TRENTON New Jersey Supreme Court justices gave a skeptical hearing Wednesday to a Burlington County prosecutor's argument that violent rap lyrics written by Vonte Skinner four or five years before he shot a man in Willingboro were relevant and admissible at his 2008 trial.
Justice Barry T. Albin pointedly asked Assistant Prosecutor Jennifer Paszkiewicz: "I'm asking you, how you can justify taking lyrics four to five years old . . . and somehow show they reveal a motive for a crime that occurs four to five years later?"
The case is one of about 20 across the country dealing with the admissibility of rap lyrics at criminal trials. The majority of courts have allowed juries to hear the lyrics, which sets a dangerous precedent that affects free-speech rights, according to Ezra Rosenberg, who argued before the high court on behalf of the American Civil Liberties Union.
The group wants the court to require judges to take free-speech rights into consideration before allowing such lyrics to be admitted.
Rap lyrics often reflect "the hopelessness in inner cities," and no matter "how offensive, how repugnant," they play a role in social discourse and should not be used to convict the artists, Rosenberg told the court.
None of the five justices who had questions indicated support for the prosecutor's argument. A written decision is expected within four months.
In 2012, an appellate panel determined that the use of the rap lyrics at Skinner's trial was prejudicial. It ordered a new trial.
The panel wrote: "We have a significant doubt about whether the jurors would have found defendant guilty if they had not been required to listen to the extended reading of these disturbing and highly prejudicial lyrics."
The state appealed.
At his trial, Skinner was mainly implicated by his alleged victim. No gun was recovered. Prosecutors turned to Skinner's rap lyrics to establish his state of mind.
Thirteen pages of his rap lyrics were read to a Burlington County jury, after a Superior Court judge ruled they were relevant to the attempted-murder charges.
In the lyrics, Skinner refers to himself as "the Threat," and in one line he writes: "Yo, look in my eyes. You can see death comin'. Look in my palms, you can see what I'm gunnin' with."
The jury convicted Skinner of shooting Lamont Peterson in the head, neck, and torso at close range in 2005, leaving him paralyzed from the waist down. Peterson had testified that Skinner was the "muscle" in a three-person gang in Willingboro that included the two men and Brandon Rothwell, whom Peterson identified as the leader.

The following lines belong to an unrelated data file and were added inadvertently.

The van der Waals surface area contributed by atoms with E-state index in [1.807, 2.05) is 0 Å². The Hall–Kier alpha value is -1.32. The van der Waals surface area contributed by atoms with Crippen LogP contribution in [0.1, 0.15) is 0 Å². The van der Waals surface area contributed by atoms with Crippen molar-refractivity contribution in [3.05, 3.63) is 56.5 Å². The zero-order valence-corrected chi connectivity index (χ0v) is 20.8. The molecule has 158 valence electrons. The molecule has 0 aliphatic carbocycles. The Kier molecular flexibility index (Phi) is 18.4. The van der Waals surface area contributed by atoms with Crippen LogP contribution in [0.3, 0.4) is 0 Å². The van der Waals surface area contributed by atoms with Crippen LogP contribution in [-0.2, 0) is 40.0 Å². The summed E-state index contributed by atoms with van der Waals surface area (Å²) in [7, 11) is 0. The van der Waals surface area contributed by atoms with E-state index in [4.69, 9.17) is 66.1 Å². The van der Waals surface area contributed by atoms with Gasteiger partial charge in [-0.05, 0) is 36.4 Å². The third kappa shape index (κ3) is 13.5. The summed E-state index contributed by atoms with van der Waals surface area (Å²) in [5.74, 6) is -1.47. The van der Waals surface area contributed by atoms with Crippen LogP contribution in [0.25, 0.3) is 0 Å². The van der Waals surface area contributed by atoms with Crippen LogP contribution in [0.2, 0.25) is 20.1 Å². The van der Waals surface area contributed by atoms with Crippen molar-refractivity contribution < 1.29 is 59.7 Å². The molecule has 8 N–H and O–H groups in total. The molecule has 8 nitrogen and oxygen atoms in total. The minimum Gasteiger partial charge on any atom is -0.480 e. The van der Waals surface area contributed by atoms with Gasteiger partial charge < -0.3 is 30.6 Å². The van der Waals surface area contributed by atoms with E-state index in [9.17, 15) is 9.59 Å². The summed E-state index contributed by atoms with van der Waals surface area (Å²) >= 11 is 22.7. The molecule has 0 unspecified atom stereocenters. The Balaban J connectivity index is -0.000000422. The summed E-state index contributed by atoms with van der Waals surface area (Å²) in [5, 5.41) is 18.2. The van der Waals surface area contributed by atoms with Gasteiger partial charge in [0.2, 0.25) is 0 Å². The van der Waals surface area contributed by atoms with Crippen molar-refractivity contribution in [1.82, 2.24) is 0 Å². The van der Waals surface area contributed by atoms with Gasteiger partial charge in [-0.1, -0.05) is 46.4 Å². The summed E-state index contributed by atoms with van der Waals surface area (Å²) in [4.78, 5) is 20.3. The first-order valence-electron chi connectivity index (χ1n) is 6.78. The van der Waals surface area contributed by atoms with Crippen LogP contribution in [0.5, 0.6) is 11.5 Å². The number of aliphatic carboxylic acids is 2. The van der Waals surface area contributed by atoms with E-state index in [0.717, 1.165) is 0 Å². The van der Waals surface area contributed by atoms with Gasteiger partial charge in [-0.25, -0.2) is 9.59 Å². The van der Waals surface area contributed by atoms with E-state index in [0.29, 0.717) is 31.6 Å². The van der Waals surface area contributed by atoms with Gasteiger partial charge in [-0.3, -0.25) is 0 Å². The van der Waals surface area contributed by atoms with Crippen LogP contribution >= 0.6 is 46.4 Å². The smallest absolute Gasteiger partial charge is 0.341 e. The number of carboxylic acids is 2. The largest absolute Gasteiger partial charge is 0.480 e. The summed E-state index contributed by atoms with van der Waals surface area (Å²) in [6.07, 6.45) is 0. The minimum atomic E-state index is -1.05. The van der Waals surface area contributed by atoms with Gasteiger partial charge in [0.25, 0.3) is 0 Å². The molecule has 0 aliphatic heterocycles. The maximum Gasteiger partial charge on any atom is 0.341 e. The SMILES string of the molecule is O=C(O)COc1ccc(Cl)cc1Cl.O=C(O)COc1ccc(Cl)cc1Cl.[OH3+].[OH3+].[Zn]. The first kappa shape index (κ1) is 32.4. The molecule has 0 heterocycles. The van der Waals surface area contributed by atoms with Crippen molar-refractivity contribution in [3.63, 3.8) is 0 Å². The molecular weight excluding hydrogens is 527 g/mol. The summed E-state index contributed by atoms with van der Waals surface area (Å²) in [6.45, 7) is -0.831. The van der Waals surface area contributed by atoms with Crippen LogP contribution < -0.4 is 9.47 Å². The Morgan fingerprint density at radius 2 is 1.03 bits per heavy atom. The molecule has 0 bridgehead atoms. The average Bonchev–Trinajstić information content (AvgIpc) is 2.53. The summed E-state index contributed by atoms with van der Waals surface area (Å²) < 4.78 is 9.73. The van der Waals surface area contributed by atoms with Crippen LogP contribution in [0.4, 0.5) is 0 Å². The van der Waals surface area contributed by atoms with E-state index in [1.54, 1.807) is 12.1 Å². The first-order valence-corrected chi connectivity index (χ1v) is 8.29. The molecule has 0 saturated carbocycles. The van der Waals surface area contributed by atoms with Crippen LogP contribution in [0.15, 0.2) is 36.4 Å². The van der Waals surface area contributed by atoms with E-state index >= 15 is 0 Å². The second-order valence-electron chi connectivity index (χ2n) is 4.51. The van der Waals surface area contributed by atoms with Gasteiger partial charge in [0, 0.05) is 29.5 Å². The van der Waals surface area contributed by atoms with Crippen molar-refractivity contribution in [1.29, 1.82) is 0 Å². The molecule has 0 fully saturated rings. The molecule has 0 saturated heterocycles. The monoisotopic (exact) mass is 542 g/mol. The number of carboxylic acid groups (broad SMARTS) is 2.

Peterson testified that Skinner arranged to meet with him on the street and when he arrived, he was confronted by the two others and shot by Skinner.
Skinner admitted to police that he was there and said he heard a shot fired but was not the shooter.
Upon his arrest, police found three notebooks full of his lyrics in the backseat of the car he was driving.
A Superior Court judge sentenced Skinner to 30 years in prison. He is currently in the Camden County Jail.
Paszkiewicz argued that the rap lyrics were used to show Skinner "glamorized crime" and was an enforcer in a gang. Some of the graphic lyrics also talked about shooting someone in the head and neck, which is where Skinner shot Peterson, she said.
But neither she nor Deputy Attorney General Joseph Glyn could provide more details in the lyrics that directly linked Skinner's words to the crime. Glyn said that the lyrics he penned years before "appeared to be what he still thought" and that he had accepted his role in a gang as an enforcer.
Justice Jaynee LaVecchia questioned this: "You're treating the lyrics as if they're a diary. . . . How do we know they're not fictional? Authors would have to be very nervous about this."
Glyn said Mario Puzo, author of The Godfather, should not have had to fear prosecution because of "his knowledge of that lifestyle," and Johnny Cash would not have been prosecuted based on lyrics he wrote about shooting a man in Reno "just to watch him die."
He said Skinner's lyrics became relevant because he committed a crime and because the lifestyle depicted in his lyrics "shed light" on why he did it.
"The attorney general is not interested in prosecuting people for their rap lyrics. . . . This identified the defendant as a threat. . . . This was applicable to what the defendant thinks . . . and what he believes," Glyn said.
Albin shook his head. "There's a lot of people walking around with violent thoughts in their head, no? . . . It doesn't make it criminal because they put their thoughts on paper," he said.
Assistant public defender Jason Coe, representing Skinner, said his office was not in favor of a ban on using rap lyrics at trials, but said they must be "much more specific" in describing the crime.
Skinner's jury heard lyrics that contained misogynistic remarks that had no bearing on the crime and that glamorized crime in "excruciating detail," Coe said.
"They were read into the record . . . uninterrupted," he said.
Among the lyrics were verses that seemed to say that "the Threat" had shot, stabbed, and raped.
The appeals panel said there was no evidence that Skinner had done any of these things, but the "jurors were left to speculate that the defendant had done such things."
Another lyric said: "I'm in love with you, death."